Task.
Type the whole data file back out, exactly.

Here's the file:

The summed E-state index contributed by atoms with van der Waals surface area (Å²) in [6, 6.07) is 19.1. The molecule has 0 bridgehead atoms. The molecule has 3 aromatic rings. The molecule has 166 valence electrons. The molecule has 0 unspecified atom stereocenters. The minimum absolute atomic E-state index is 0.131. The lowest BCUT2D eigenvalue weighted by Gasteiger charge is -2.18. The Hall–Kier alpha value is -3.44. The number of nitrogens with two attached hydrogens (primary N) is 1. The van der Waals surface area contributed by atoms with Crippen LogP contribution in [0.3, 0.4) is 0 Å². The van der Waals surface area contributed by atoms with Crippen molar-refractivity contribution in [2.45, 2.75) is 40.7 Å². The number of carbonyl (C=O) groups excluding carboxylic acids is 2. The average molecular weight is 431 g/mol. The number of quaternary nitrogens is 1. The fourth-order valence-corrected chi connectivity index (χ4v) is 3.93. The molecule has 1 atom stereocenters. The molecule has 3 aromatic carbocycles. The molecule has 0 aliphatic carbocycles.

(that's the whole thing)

The summed E-state index contributed by atoms with van der Waals surface area (Å²) in [6, 6.07) is 19.1. The molecule has 0 bridgehead atoms. The molecule has 3 aromatic rings. The molecule has 166 valence electrons. The molecule has 0 unspecified atom stereocenters. The minimum absolute atomic E-state index is 0.131. The lowest BCUT2D eigenvalue weighted by Gasteiger charge is -2.18. The Hall–Kier alpha value is -3.44. The number of nitrogens with two attached hydrogens (primary N) is 1. The van der Waals surface area contributed by atoms with Crippen LogP contribution in [0.3, 0.4) is 0 Å². The van der Waals surface area contributed by atoms with Crippen molar-refractivity contribution in [2.45, 2.75) is 40.7 Å². The number of carbonyl (C=O) groups excluding carboxylic acids is 2. The average molecular weight is 431 g/mol. The number of quaternary nitrogens is 1. The fourth-order valence-corrected chi connectivity index (χ4v) is 3.93. The molecule has 1 atom stereocenters. The molecule has 3 aromatic carbocycles. The molecule has 0 aliphatic carbocycles.